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Oracle Solaris Studio 12.3: Debugging a Program With dbx     Oracle Solaris Studio 12.3 Information Library
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Document Information


1.  Getting Started With dbx

2.  Starting dbx

Starting a Debugging Session

Debugging a Core File

Debugging a Core File in the Same Operating Environment

If Your Core File Is Truncated

Debugging a Mismatched Core File

Eliminating Shared Library Problems

Things to Remember

Using the Process ID

The dbx Startup Sequence

Setting Startup Properties

Mapping the Compile-time Directory to the Debug-time Directory

Setting dbx Environment Variables

Creating Your Own dbx Commands

Compiling a Program for Debugging

Compiling with the -g Option

Using a Separate Debug File

Creating a Separate Debug File

Debugging Optimized Code

Parameters and Variables

Inlined Functions

Code Compiled Without the -g Option

Shared Libraries Require the -g Option for Full dbx Support

Completely Stripped Programs

Quitting Debugging

Stopping a Process Execution

Detaching a Process From dbx

Killing a Program Without Terminating the Session

Saving and Restoring a Debugging Run

Using the save Command

Saving a Series of Debugging Runs as Checkpoints

Restoring a Saved Run

Saving and Restoring Using replay

3.  Customizing dbx

4.  Viewing and Navigating To Code

5.  Controlling Program Execution

6.  Setting Breakpoints and Traces

7.  Using the Call Stack

8.  Evaluating and Displaying Data

9.  Using Runtime Checking

10.  Fixing and Continuing

11.  Debugging Multithreaded Applications

12.  Debugging Child Processes

13.  Debugging OpenMP Programs

14.  Working With Signals

15.  Debugging C++ With dbx

16.  Debugging Fortran Using dbx

17.  Debugging a Java Application With dbx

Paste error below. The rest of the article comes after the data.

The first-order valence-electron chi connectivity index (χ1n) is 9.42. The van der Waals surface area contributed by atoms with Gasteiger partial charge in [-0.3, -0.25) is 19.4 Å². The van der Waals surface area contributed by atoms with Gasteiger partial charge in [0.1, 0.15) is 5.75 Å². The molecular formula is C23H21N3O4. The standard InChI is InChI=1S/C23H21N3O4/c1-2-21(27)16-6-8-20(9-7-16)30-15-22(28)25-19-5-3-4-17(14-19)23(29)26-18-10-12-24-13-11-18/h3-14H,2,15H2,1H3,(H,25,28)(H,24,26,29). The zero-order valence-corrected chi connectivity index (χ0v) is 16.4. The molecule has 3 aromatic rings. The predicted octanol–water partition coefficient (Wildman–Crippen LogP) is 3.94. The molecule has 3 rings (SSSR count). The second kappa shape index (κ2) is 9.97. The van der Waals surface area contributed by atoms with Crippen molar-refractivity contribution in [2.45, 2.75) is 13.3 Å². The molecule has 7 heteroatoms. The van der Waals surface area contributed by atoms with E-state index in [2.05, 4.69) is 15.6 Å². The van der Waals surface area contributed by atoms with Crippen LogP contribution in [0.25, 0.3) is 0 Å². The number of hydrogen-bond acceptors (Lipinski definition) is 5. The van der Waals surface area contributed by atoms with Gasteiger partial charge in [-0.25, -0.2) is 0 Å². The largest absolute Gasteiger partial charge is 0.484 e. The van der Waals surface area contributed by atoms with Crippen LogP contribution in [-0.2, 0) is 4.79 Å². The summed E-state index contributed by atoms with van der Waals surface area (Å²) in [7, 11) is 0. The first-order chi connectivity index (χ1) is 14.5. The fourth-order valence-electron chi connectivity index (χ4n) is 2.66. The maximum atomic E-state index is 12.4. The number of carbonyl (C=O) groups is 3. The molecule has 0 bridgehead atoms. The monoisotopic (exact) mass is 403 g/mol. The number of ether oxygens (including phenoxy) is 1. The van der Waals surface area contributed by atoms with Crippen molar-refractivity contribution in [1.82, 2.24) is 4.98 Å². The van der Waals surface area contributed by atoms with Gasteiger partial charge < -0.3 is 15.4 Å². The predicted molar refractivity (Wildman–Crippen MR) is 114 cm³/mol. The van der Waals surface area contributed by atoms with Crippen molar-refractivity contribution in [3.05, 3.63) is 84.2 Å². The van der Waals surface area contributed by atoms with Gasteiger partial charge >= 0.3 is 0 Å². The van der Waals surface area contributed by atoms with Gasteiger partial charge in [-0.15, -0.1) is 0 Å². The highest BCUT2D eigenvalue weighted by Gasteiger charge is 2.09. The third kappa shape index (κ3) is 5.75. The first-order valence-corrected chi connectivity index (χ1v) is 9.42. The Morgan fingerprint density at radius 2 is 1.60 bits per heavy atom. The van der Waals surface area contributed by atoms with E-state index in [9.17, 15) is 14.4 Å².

18.  Debugging at the Machine-Instruction Level

19.  Using dbx With the Korn Shell

20.  Debugging Shared Libraries

A.  Modifying a Program State

B.  Event Management

C.  Macros

D.  Command Reference


Starting a Debugging Session

How you start dbx depends on what you are debugging, where you are, what you need dbx to do, how familiar you are with dbx, and whether or not you have set up any dbx environment variables.

You can use dbx entirely from the command line in a terminal window, or run dbxtool, a graphical user interface for dbx. For information on dbxtool, see the dbxtool man page and the online help in dbxtool.

The simplest way to start a dbx session is to type the dbx command or dbxtool command at a shell prompt.

$ dbx


$ dbxtool

To start dbx from a shell and load a program to be debugged, type:

$ dbx program_name


$ dbxtool program_name

To start dbx and load a program that is a mixture of Java code and C JNI code or C++ JNI code:

$ dbx program_name{.class | .jar}

Oracle Solaris Studio software includes two dbx binaries, a 32-bit dbx that can debug 32-bit programs only, and a 64-bit dbx that can debug both 32-bit and 64-bit programs. When you start dbx, it determines which of its binaries to execute. On 64-bit operating systems, the 64-bit dbx is the default.

Note - On the Linux OS, the 64-bit dbx cannot debug 32-bit programs. To debug a 32-bit program on the Linux OS, you must start the 32-bit dbx with the dbx command option -xexec32 or set the DBX_EXEC_32 environment variable.

Note - When using the 32-bit dbx on a 64-bit Linux OS, do not use the debug command or set the follow_fork_mode environment variable to child if the result will be execution of a 64-bit program. Exit dbx and start the 64-bit dbx to debug a 64-bit program.

For more information on the dbx command and start-up options, see dbx Command and the dbx(1) man page.